Susie Sumner Revels, a daughter of Hiram Revels, the first U.S. Senator of African descent, arrived in Seattle, Washington from Mississippi in 1896. Her reason, she stated, during a 1936 Washington Pioneers Project interview, was the man she was going to marry was here. He was Horace Roscoe Cayton, publisher of The Seattle Republican. The two were married on July 12, 1896.
Susie Revels Cayton soon became a leader in Seattle’s black community. She was named associate editor of The Seattle Republican and, later, contributing editor of Cayton’s Weekly. She was an active member of cultural and social organizations designed to improve the conditions of African Americans, including the Sunday Forum, a group of black Seattleites that met on a regular basis. Along with three other black women, Susie Cayton founded the Dorcus Charity Club in response to an urgent plea to help a set of abandoned twins. The club continued its charitable work for years.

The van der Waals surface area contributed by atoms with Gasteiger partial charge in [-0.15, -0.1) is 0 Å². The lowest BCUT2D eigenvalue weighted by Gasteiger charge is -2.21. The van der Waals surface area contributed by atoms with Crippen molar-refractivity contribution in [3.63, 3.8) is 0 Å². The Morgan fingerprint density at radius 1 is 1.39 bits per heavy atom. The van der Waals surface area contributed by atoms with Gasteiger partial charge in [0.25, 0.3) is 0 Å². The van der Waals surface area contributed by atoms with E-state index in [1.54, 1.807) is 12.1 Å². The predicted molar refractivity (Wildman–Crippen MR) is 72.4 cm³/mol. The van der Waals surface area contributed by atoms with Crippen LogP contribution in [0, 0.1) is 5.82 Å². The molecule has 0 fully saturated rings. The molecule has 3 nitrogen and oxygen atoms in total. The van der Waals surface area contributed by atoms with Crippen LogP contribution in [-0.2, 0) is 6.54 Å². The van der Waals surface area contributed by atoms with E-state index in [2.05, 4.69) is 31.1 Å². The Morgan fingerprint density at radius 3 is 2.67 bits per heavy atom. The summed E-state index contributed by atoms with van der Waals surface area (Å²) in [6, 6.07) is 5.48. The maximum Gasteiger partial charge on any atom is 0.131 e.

Even with her family, newspaper and civic responsibilities, Susie Cayton managed to write short stories. Many appeared in The Seattle Republican and Cayton’s Weekly, and at least one, Sally the Egg-Woman, appeared in the Seattle Post-Intelligencer (June 3, 1900). Horace Cayton wrote, in 1917 . . .[S]he is a splendid short story writer and were she able to devote her time and talent to . . . writing, she would soon rank among the best short story writers in the country. Shortly after her husband’s death in 1940, Susie Cayton moved to Chicago where she died in 1943.
Association for African American Historical Research and Preservation (AAAHRP)